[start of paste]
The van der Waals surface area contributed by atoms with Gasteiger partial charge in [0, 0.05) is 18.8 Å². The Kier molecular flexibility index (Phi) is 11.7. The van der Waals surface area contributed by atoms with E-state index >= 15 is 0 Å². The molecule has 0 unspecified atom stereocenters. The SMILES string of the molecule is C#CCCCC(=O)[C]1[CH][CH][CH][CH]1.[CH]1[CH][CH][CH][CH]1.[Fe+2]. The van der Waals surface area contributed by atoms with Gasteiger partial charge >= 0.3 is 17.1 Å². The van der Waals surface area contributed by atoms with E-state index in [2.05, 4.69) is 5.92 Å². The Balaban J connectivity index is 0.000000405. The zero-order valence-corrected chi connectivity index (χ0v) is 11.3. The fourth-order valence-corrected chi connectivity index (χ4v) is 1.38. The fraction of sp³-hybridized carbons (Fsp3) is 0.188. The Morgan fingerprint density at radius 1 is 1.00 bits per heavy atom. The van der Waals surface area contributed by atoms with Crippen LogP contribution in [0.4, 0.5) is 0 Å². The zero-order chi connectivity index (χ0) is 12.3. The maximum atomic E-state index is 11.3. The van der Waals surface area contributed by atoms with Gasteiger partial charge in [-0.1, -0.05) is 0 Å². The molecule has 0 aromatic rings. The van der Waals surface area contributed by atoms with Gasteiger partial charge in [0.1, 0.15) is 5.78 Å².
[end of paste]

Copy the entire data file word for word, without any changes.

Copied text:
The van der Waals surface area contributed by atoms with Gasteiger partial charge in [0, 0.05) is 18.8 Å². The Kier molecular flexibility index (Phi) is 11.7. The van der Waals surface area contributed by atoms with E-state index >= 15 is 0 Å². The molecule has 0 unspecified atom stereocenters. The SMILES string of the molecule is C#CCCCC(=O)[C]1[CH][CH][CH][CH]1.[CH]1[CH][CH][CH][CH]1.[Fe+2]. The van der Waals surface area contributed by atoms with Gasteiger partial charge >= 0.3 is 17.1 Å². The van der Waals surface area contributed by atoms with E-state index in [2.05, 4.69) is 5.92 Å². The Balaban J connectivity index is 0.000000405. The zero-order valence-corrected chi connectivity index (χ0v) is 11.3. The fourth-order valence-corrected chi connectivity index (χ4v) is 1.38. The fraction of sp³-hybridized carbons (Fsp3) is 0.188. The Morgan fingerprint density at radius 1 is 1.00 bits per heavy atom. The van der Waals surface area contributed by atoms with Crippen LogP contribution in [0.4, 0.5) is 0 Å². The zero-order chi connectivity index (χ0) is 12.3. The maximum atomic E-state index is 11.3. The van der Waals surface area contributed by atoms with Gasteiger partial charge in [-0.1, -0.05) is 0 Å². The molecule has 0 aromatic rings. The van der Waals surface area contributed by atoms with Gasteiger partial charge in [0.1, 0.15) is 5.78 Å².